Friday, August 17, 2012

After the Storm

Weather in the Midwest this summer has been, well, grim. Temperatures have been extremely hot and rainfall a distant memory. The resulting effect was severe on people and even worse on the current crop of soybeans and corn. As the drought story dominated the national news, consumers became aware that food prices will rise accordingly in the near future.

Just when Midwestern citizens thought we were all doomed to dry up and blow away, what happened? It rained -- buckets. After a few lightweight showers during the past week, yesterday brought all the water that had been "on hold" for months.

A storm swept through our section of the Midwest yesterday at about 4 p.m. and rained like heck, wiping out thoughts of drought, dust and withering greenery that had become the focus of nearly every one.

Was the conversation today about how nice it was to get rain after such a long period? No. It was about the storm, the damage done, the end of summer and the onset of snow. Everywhere I went, someone was repeating stories they had heard about the storm.

It was quite a storm. Not a walk-down-the-street-holding-an-umbrella rain. The wind began to pick up mid-afternoon. The first thing I heard was a severe thunderstorm warning for counties far to the north of our town, spreading to the eastern portions of the state. Then a second warning was announced for counties to the south. Finally, a tornado warning was announced for our community shortly before the tornado sirens began.

The storm either changed direction suddenly and increased in strength or the weather forecasters were completely off point. For whatever reason, the storm was strong and headed right for our community.

The wind howled and rain continued for about an hour. Fortunately, my house is tight and the roof is new. But power was out at the onset of darkness as I pondered (1) was I really interested in eating anyway and (2) how long the power would be off. It was dark for only about a couple of hours as the power company figured out how to redirect service to everyone.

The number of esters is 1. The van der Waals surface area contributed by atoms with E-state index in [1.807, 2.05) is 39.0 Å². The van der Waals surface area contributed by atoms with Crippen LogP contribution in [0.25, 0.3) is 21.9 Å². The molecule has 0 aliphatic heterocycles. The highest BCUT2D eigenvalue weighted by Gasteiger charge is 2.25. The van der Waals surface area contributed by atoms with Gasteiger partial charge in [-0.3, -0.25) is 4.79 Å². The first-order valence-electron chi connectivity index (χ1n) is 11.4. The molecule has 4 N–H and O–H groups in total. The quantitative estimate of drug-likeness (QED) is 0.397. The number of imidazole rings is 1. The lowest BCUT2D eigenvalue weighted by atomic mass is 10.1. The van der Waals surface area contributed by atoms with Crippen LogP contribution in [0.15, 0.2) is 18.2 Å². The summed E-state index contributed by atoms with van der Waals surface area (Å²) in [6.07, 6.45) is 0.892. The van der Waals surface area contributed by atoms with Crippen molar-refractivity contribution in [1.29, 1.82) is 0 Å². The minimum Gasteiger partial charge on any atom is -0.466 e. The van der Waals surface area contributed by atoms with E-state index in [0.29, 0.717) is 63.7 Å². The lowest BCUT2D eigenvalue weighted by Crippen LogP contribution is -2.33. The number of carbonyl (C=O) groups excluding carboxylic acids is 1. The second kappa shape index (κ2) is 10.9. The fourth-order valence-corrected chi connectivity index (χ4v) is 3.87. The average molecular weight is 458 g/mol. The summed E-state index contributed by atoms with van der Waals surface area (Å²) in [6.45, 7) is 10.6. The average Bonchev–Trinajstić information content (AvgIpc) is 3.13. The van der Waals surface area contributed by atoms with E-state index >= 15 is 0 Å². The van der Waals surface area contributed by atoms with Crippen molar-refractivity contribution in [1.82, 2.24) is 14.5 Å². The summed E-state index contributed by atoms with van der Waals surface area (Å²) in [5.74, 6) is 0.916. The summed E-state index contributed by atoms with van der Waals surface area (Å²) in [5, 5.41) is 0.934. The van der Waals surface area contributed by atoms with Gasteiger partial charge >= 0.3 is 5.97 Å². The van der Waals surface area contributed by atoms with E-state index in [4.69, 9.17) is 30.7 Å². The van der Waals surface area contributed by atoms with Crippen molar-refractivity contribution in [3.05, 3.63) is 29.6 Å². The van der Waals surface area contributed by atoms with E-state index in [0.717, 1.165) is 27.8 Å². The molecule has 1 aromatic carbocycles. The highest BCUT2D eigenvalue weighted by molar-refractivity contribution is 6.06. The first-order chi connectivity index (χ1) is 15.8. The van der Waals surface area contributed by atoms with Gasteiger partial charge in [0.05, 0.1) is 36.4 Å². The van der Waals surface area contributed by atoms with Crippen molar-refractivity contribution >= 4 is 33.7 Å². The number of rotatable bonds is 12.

Our community has many lovely trees. We enjoy seeing them leaf-out in the Spring and change to bright colors in the Fall. However, the combination of full limbs and power lines has long presented issues when storms occur. Limbs get icy in winter and drop heavy limbs on power lines. Result: cold houses. In wind and rain, limbs get blown and snapped off, resulting in limbs on power lines. Result: no electricity.

By early this morning limbs had been dragged street-side for miles around. City workers picked up the limb debris and helped restore the appearance of our community. Multiple trucks and cherry pickers were visible all over the county today as crews worked to install new power lines and repair the damage.

Things could certainly have been much worse. Near the 4th of July this year, the news reported stories of families in the eastern U.S. which suffered power outages that lasted for days, even weeks. Hot weather and no power? Yes, we were lucky out here in the Midwest. Damage was minimal and thankfully no one was seriously hurt.

Unfortunately, most Midwesterners have a severe case of "my glass is half empty." They simply do not realize how nice life is here. Perhaps it's the result of isolationism, perhaps too much reality TV. For all the things that might have happened during yesterday's storm, most repeated stories involved people helping other people. Workers at a small business building near the center of the storm helping stranded drivers to safety. Cross country runners from the local high school who were given shelter in local homes along their running route. Such examples of concern would never occur at many other locations.

Whether it is help during a storm or assistance during dire situations, it's a shame that so many people have become blind to the good will that exists around them every day.

No comments:

Post a Comment